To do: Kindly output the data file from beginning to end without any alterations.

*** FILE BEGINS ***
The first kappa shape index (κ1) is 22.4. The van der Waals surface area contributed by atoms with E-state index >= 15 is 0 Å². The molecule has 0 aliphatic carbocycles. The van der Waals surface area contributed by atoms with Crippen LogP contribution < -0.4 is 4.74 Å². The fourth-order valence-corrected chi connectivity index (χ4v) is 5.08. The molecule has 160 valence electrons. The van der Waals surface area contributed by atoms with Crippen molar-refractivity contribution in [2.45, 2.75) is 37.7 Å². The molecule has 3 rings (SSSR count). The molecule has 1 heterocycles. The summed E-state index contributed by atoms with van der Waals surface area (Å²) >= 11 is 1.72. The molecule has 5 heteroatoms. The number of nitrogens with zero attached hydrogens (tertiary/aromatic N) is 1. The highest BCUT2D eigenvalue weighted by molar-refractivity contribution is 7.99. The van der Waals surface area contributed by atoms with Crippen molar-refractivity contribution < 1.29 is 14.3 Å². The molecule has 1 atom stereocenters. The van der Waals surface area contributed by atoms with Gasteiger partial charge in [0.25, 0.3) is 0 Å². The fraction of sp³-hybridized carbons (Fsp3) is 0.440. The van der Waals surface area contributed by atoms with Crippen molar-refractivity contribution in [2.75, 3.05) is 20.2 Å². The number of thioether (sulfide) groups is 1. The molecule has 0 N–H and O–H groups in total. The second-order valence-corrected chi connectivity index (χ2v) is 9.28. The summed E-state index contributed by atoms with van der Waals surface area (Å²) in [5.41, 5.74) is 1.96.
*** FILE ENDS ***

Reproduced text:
The first kappa shape index (κ1) is 22.4. The van der Waals surface area contributed by atoms with E-state index >= 15 is 0 Å². The molecule has 0 aliphatic carbocycles. The van der Waals surface area contributed by atoms with Crippen LogP contribution < -0.4 is 4.74 Å². The fourth-order valence-corrected chi connectivity index (χ4v) is 5.08. The molecule has 160 valence electrons. The van der Waals surface area contributed by atoms with Crippen molar-refractivity contribution in [2.45, 2.75) is 37.7 Å². The molecule has 3 rings (SSSR count). The molecule has 1 heterocycles. The summed E-state index contributed by atoms with van der Waals surface area (Å²) >= 11 is 1.72. The molecule has 5 heteroatoms. The number of nitrogens with zero attached hydrogens (tertiary/aromatic N) is 1. The highest BCUT2D eigenvalue weighted by molar-refractivity contribution is 7.99. The van der Waals surface area contributed by atoms with Crippen molar-refractivity contribution < 1.29 is 14.3 Å². The molecule has 1 atom stereocenters. The van der Waals surface area contributed by atoms with Gasteiger partial charge in [0.25, 0.3) is 0 Å². The fraction of sp³-hybridized carbons (Fsp3) is 0.440. The van der Waals surface area contributed by atoms with Crippen molar-refractivity contribution in [2.75, 3.05) is 20.2 Å². The number of thioether (sulfide) groups is 1. The molecule has 0 N–H and O–H groups in total. The second-order valence-corrected chi connectivity index (χ2v) is 9.28. The summed E-state index contributed by atoms with van der Waals surface area (Å²) in [5.41, 5.74) is 1.96.